WW1: African, Arab and Asian Merchant Seamen

Sat 27 October 2018 12:00 – 16:00

Ruhleben: Interned Civilian Prisoners of War

Classified as British subjects approximately 250 African Diaspora and Arab men in Germany at the outbreak of war were rounded up and interned at Ruhleben Camp, a dilapidated racecourse outside Berlin.

Although a relatively small number­­—among their ranks the largest contingent being merchant seamen from Sierra Leone and Yemen—the plight of civilian ‘people of colour’ has remained conspicuously absent from discourse on the Great War.

The presentation examines how the internees persevered in an almost 5,000-strong enclave—“Little Britain”—a virtual outpost of Empire. Ultimately, however, the men’s collective stories represent triumph over tragedy and the overall narrative represents the rescue of a marginalised group of men otherwise lost to history.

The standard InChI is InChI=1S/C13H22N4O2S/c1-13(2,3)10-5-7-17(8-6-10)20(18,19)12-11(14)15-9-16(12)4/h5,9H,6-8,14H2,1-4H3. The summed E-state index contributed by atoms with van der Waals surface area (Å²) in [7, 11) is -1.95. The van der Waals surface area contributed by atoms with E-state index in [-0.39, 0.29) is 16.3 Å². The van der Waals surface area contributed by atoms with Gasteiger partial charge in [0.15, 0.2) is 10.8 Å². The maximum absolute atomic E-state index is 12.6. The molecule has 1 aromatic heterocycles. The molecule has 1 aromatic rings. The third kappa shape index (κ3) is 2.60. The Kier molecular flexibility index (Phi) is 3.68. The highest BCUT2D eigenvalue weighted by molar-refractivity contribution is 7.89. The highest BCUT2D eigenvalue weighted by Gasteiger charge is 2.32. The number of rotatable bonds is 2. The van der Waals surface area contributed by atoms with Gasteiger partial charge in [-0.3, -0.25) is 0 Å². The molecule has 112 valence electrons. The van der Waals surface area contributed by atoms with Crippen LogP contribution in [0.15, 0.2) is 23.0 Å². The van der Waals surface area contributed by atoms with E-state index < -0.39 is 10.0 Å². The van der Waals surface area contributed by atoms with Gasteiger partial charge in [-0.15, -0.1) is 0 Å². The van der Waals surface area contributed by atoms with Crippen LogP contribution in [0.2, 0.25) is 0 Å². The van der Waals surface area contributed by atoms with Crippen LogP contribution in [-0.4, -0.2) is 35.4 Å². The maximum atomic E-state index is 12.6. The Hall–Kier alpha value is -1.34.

Unearthing Invisible Seafaring Histories of Empire

Asif Shakoor had no idea that his late paternal grandfather, Mahomed Gama, had worked on British Merchant ships during the First World War until a discovery made when visiting his grandmother’s home in Pakistan in 2011. The unearthing of a letter received by his grandmother in 1967 led to him carrying out forensic research across continents into the life of his grandfather and a search for missing war medals that he had been awarded. In the process he also discovered more about the life of another unknown wartime seafarer, Rohama Hassa, whose original papers were found with the letter.

Georgie Wemyss will interview Asif about his research journey and and remarkable findings.


Asif Shakoor is an independent researcher in the history of South Asian seafarers in the First World War. His paternal grandfather Mahomed Gama served as a fireman enlisting in the Merchant Navy during the First World War. He is the author of an article on the returned War Medal of his grandfather. This was printed in Britain at War (January 2018). Since November 2011 he has been researching the history of his grandfather and other South Asian seafarers in the First World War. He set up the South Asian Contribution to Great Britain project.

Georgie Wemyss is Co-director of the Centre for Research on Migration, Refugees and Belonging at the University of East London and author of The Invisible Empire: White Discourse, Tolerance and Belonging (Routledge).

Presentations, audio visual display and photographic exhibition. Light refreshments.